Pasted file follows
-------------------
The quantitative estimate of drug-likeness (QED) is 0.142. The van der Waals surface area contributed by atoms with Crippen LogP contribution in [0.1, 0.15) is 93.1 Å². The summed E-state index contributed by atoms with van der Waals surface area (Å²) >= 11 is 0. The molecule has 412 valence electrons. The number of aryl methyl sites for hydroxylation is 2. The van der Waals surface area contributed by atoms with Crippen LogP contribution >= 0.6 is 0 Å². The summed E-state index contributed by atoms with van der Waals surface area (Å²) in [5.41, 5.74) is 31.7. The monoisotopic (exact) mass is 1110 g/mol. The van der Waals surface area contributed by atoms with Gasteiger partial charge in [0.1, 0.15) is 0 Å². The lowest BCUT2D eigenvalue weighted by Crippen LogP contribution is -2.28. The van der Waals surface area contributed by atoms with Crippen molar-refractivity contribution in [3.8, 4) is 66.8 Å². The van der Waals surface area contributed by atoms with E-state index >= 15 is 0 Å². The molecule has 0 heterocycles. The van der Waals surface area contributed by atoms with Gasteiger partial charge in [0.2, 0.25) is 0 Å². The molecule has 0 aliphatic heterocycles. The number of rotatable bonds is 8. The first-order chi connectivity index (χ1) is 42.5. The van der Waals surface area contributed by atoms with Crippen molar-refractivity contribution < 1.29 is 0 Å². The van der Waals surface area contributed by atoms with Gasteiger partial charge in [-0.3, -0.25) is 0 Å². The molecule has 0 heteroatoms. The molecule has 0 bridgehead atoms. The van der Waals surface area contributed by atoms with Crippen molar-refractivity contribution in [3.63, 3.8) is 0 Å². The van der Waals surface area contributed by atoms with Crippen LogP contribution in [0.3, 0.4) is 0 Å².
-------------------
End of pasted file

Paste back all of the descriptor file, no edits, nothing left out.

The quantitative estimate of drug-likeness (QED) is 0.142. The van der Waals surface area contributed by atoms with Crippen LogP contribution in [0.1, 0.15) is 93.1 Å². The summed E-state index contributed by atoms with van der Waals surface area (Å²) >= 11 is 0. The molecule has 412 valence electrons. The number of aryl methyl sites for hydroxylation is 2. The van der Waals surface area contributed by atoms with Crippen LogP contribution >= 0.6 is 0 Å². The summed E-state index contributed by atoms with van der Waals surface area (Å²) in [5.41, 5.74) is 31.7. The monoisotopic (exact) mass is 1110 g/mol. The van der Waals surface area contributed by atoms with Gasteiger partial charge in [0.1, 0.15) is 0 Å². The lowest BCUT2D eigenvalue weighted by Crippen LogP contribution is -2.28. The van der Waals surface area contributed by atoms with Crippen molar-refractivity contribution in [3.8, 4) is 66.8 Å². The van der Waals surface area contributed by atoms with E-state index >= 15 is 0 Å². The molecule has 0 heterocycles. The van der Waals surface area contributed by atoms with Gasteiger partial charge in [0.2, 0.25) is 0 Å². The molecule has 0 aliphatic heterocycles. The number of rotatable bonds is 8. The first-order chi connectivity index (χ1) is 42.5. The van der Waals surface area contributed by atoms with Crippen molar-refractivity contribution < 1.29 is 0 Å². The van der Waals surface area contributed by atoms with Gasteiger partial charge in [-0.3, -0.25) is 0 Å². The molecule has 0 heteroatoms. The molecule has 0 bridgehead atoms. The van der Waals surface area contributed by atoms with Crippen molar-refractivity contribution in [3.63, 3.8) is 0 Å². The van der Waals surface area contributed by atoms with Crippen LogP contribution in [0.3, 0.4) is 0 Å².